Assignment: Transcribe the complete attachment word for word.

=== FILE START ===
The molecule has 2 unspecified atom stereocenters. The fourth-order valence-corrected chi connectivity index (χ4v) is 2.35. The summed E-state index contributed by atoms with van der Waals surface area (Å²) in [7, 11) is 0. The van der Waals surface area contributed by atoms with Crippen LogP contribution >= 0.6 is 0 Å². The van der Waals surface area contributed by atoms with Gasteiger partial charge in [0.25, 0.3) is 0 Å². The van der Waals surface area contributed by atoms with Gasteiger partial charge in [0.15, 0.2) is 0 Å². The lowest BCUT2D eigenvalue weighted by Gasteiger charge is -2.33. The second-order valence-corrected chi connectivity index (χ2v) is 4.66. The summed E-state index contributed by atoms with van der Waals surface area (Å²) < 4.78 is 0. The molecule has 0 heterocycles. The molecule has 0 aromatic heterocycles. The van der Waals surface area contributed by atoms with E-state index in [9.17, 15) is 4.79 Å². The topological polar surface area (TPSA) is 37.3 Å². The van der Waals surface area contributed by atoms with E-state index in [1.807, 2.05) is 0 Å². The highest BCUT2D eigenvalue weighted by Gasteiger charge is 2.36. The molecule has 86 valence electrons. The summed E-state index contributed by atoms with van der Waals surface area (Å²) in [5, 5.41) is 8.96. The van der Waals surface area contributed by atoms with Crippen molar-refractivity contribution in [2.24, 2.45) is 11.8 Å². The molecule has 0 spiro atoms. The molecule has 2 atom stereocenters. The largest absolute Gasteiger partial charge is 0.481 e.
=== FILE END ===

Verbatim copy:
The molecule has 2 unspecified atom stereocenters. The fourth-order valence-corrected chi connectivity index (χ4v) is 2.35. The summed E-state index contributed by atoms with van der Waals surface area (Å²) in [7, 11) is 0. The van der Waals surface area contributed by atoms with Crippen LogP contribution >= 0.6 is 0 Å². The van der Waals surface area contributed by atoms with Gasteiger partial charge in [0.25, 0.3) is 0 Å². The van der Waals surface area contributed by atoms with Gasteiger partial charge in [0.15, 0.2) is 0 Å². The lowest BCUT2D eigenvalue weighted by Gasteiger charge is -2.33. The second-order valence-corrected chi connectivity index (χ2v) is 4.66. The summed E-state index contributed by atoms with van der Waals surface area (Å²) < 4.78 is 0. The molecule has 0 heterocycles. The molecule has 0 aromatic heterocycles. The van der Waals surface area contributed by atoms with E-state index in [9.17, 15) is 4.79 Å². The topological polar surface area (TPSA) is 37.3 Å². The van der Waals surface area contributed by atoms with E-state index in [1.807, 2.05) is 0 Å². The highest BCUT2D eigenvalue weighted by Gasteiger charge is 2.36. The molecule has 86 valence electrons. The summed E-state index contributed by atoms with van der Waals surface area (Å²) in [5, 5.41) is 8.96. The van der Waals surface area contributed by atoms with Crippen molar-refractivity contribution in [2.24, 2.45) is 11.8 Å². The molecule has 0 spiro atoms. The molecule has 2 atom stereocenters. The largest absolute Gasteiger partial charge is 0.481 e.